Show’s lingerie lacks tact

The use of a Navajo headdress in the latest Victoria’s Secret fashion show has become a divisive issue, with some defending the use of cultural symbols in fashion and others calling for a shift away from using them altogether.

After sending Karlie Kloss, a white, European model, down the runway wearing a Navajo headdress and only a bra and panties, the public, Navajo Americans included, have rightfully been less than impressed.

The act is an explicit example of cultural appropriation, where the value of a given cultural symbol is taken out of context.

This isn’t the first time that Victoria’s Secret has gotten in trouble for tokenizing cultures. In September of this year, their ‘sexy geisha’ outfit caused a similar amount of uproar.

It’s somewhat surprising that they chose to do this again, given their history.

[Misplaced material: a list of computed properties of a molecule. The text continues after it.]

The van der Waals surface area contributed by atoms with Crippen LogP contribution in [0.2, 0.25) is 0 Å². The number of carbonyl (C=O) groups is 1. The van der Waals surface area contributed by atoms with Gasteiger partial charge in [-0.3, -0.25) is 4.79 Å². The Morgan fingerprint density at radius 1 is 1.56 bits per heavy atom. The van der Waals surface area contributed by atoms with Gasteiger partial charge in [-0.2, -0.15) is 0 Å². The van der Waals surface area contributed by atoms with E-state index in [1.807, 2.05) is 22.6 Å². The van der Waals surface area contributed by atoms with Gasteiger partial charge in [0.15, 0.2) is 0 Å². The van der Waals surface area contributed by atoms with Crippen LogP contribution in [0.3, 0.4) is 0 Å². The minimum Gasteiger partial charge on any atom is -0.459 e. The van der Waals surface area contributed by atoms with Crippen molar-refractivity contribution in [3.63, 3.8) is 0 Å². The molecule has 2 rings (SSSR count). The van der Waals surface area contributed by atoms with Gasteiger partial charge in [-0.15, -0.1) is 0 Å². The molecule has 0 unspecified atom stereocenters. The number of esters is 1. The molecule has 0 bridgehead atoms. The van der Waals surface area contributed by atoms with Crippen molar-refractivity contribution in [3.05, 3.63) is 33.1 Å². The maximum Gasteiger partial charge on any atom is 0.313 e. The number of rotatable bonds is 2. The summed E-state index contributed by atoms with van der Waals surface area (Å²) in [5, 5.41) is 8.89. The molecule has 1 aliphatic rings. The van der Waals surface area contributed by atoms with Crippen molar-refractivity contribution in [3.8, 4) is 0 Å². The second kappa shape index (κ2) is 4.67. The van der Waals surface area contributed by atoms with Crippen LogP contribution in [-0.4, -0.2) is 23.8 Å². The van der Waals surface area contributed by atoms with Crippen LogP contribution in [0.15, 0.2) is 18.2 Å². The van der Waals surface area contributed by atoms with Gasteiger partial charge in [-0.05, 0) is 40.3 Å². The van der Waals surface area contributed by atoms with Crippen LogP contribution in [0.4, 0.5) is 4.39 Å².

But, little attention has been placed on this sort tokenization in the fashion industry in the past.

“Navajo” is a popular fashion trend, with headdresses and Native American symbols used frequently in fashion merchandise.

Some say that this celebrates Native American culture, expressing its most beautiful aspects to the larger public. Ultimately, though, this kind of tokenization has flown under the radar previously without being criticized.

Although it’s highly unlikely that anyone at Victoria’s Secret explicitly meant to be racist, this behaviour should be addressed and called out more proactively in the future.

Just because someone didn’t intend to offend someone doesn’t mean that they didn’t — an awareness needs to be raised about how, when cultural symbols are taken out of context, they can become overly simplified.

The company did the right thing by choosing to retract the segment.

This will avoid further controversy while still entertaining the millions of viewers who hope to tune in for the broadcasted runway show.

— Journal Editorial Board


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